As a student at the University of Bridgeport, you have agreed to abide by a Code of Honor. You may not know that, but that does not mean you did not agree to uphold the principles of honesty that UB supports. By agreeing to the Honor Code you agree that you will pursue your coursework with integrity and honor, and that you will neither give nor receive unauthorized assistance. Plagiarism, of any kind, will not be tolerated, and I am legally obligated to report academic dishonesty to the student affairs council. If you do not know what this is please consult the student handbook. Plagiarism will result in a 0 for the assignment and I will recommend further action by the student disciplinary committee.
* Assignments may change throughout course
Part I: Colonial Period
Week 1: Gender and Early America
Tu 8/30 Introduction
Th 9/1 Native Americans and Gender
Reading: Course Documents (available via Canvas) Europeans Describe Indian Courtship and Marriage, pp. 67-69; The Expertise of Indian Women, pp. 22-23; Dehgewanus Describes Her Work, pp. 11-112; in Berkin and Horowitz, eds., Women’s Voices, Women’s Lives.
Gabriel Sagard, The Long Journey to the Country of the Hurons (http://www.digitalhistory.uh.edu/disp_textbook.cfm?smtID=3&psid=633)
Christian Le Clercq, New Relations of Gaspesia, with the Customs and Religion of the Gaspesian Indians
Week 2: Gender and the Revolution
Tu 9/6 Gender in Colonial America
Th 9/8 Women and the American Revolution
Reading: Linda K. Kerber, “The Republican Mother and the Woman Citizen: Contradictions and Choices in Revolutionary America,” in Women’s America, 147-158; Documents: Supporting the Revolution, in Women’s America, 134-137; Portions of Judith Sargent Murray, “On the Equality of the Sexes” (available on canvas)
Week 3: Midwifery
Tu 9/13 Midwifery and Colonial America
Th 9/15 Martha Ballard
Reading: Reading: Jane Beal, Martha Ballard: Midwife of Maine, 1778-1812; Document: read portions of Martha Ballard’s diary (available on canvas)
Week 4: Antislavery Movement
Tu 9/20 Antislavery Movement
Th 9/22 Discussion
Reading: Susan Zaeske, “Signatures of Citizenship: Debating Women’s Antislavery Petitions,” in Women’s America, 224-232; Documents, Claiming Rights I, in Women’s America, 233-238.
Paper 1 Due
Week 5: Women and Suffrage
Tu 9/27 Seneca Fall Convention
Th 9/29 Discussion
Reading: Gerda Lerner, “The Meanings of Seneca Falls, 1848, 1860,” in Women’s America, 257-263; Documents: Claiming Rights II, in Women’s America, 264-268; Documents: The Women’s Centennial Agenda, 1876, in Women’s America, 331-340.
Week 6: Slavery I
Tu 10/4 Slavery in the Colonies
Th 10/6 Slavery in the New Republic
Reading: Begin reading Harriet Jacobs, Incidents in the Life of a Slave Girl
Week 7: Slavery II
Tu 10/11 Slavery in Antebellum America
Th 10/13 Midterm Exam
Reading: Continue reading Harriet Jacobs, Incidents in the Life of a Slave Girl
Week 8: The Civil War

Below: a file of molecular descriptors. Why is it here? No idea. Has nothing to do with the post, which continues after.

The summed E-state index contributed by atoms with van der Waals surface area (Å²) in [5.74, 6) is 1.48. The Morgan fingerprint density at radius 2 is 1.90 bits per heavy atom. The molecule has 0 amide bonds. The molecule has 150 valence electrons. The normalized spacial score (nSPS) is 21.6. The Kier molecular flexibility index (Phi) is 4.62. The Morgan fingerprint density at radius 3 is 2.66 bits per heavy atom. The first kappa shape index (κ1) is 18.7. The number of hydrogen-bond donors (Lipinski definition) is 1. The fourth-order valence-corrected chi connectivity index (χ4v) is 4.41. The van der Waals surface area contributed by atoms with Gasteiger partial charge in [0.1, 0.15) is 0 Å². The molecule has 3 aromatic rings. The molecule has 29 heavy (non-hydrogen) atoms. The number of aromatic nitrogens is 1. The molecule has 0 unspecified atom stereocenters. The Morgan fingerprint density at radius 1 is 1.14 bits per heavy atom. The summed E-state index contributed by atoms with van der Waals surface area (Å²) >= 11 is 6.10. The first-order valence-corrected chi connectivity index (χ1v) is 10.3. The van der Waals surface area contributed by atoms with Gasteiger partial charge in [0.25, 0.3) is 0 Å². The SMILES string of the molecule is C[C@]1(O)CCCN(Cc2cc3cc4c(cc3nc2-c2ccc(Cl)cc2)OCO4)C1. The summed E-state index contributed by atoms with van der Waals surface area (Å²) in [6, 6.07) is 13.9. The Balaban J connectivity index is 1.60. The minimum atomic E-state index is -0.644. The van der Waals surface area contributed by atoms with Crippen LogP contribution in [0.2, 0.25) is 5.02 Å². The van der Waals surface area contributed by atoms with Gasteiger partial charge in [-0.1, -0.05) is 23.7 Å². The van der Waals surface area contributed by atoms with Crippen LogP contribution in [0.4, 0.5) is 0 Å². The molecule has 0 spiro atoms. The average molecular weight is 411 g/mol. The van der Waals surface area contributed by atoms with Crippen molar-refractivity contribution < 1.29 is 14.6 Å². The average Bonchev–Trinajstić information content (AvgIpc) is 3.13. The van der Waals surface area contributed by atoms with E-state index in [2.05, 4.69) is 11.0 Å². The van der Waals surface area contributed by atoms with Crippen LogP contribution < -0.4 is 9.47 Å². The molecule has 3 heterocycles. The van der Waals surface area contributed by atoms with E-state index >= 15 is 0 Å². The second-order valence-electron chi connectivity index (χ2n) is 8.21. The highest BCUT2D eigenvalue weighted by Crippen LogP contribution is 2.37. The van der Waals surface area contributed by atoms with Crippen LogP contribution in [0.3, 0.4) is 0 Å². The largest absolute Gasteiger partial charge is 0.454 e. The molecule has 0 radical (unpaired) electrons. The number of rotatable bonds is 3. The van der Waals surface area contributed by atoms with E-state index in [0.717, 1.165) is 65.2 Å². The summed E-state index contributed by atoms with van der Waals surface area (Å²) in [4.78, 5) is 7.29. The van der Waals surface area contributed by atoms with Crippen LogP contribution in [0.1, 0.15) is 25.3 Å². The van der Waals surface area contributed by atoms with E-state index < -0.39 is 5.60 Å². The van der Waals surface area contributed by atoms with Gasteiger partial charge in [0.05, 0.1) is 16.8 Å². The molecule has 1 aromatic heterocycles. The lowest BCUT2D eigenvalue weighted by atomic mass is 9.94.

Tu 10/18 The American Civil War
Th 10/20 Female Nurses in the War
Reading: Jane E. Schultz, “The Inhospitable Hospital: Gender and Professionalism in Civil War Medicine,” Journal of Women in Culture and Society Vol. 17 No. 2 (1992); Civil War Nursing Documents (all available via canvas)
Paper 2 Due
Week 9: Gender and the Jim Crow South
Tu 10/25 Reconstruction and the birth of Jim Crow
Th 10/27 Women in the Jim Crow South
Reading: Glenda Gilmore, “Forging Interracial Links in the Jim Crow South,” in Women’s America, 300-309. Documents: Ida B. Wells, “Southern Horrors,” other documents in course reader.
Week 10: Gender and Mental Health
Tu 11/1 History of Mental Illness
Th 11/3 Women and Asylums
Reading: Reading: Suzanne Poirier, “The Weir Mitchell Rest Cure: Doctor and Patients.” Women’s Studies 10 (1983): 15-41; Charlotte Perkins Gilman, The Yellow Wallpaper, read Charlotte Perkins Gilman, Why I Wrote the Yellow Wallpaper, all available via canvas
Week 11: Women and WWII
Tu 11/8 WWII
Th 11/10 Women and the War
Reading: Blanche Wiesen Cook, “Storms on Every Front: Eleanor Roosevelt and Human Rights at Home and in Europe,” in Women’s America, 523-529; course documents
Week 12: The Pill
Tu 11/15 Creation of the pill
Th 11/17 Birth control and gender
Reading: Beth L. Bailey, “Prescribing the Pill: The Coming of the Sexual Revolution in America’s Heartland,” in Women’s America, 629-636; course documents
Week 13: NO CLASS (THANKSGIVING BREAK)
Week 14: Women and the Civil Rights Movement
Tu 11/29 History of the Civil Rights Movement
Th 12/1 Women and the Civil Rights Movement
Reading: Danielle L. McGuire, “Sexual Violence and the Long Civil Rights Movement,” in Women’s America, 591-605; course documents
Week 15: Betty Friedan and the Origins of Feminism
Tu 12/6 Betty Friedan
Th 12/8 Discussion
Reading: Daniel Horowitz, “Betty Friedan and the Origins of Feminism in Cold War America,” in Women’s America, 577-590; Documents: Making the Personal Political, in Women’s America, 691-718; Documents: Dimensions of Citizenship III, in Women’s America, 719-747.
Week 16: Finals Week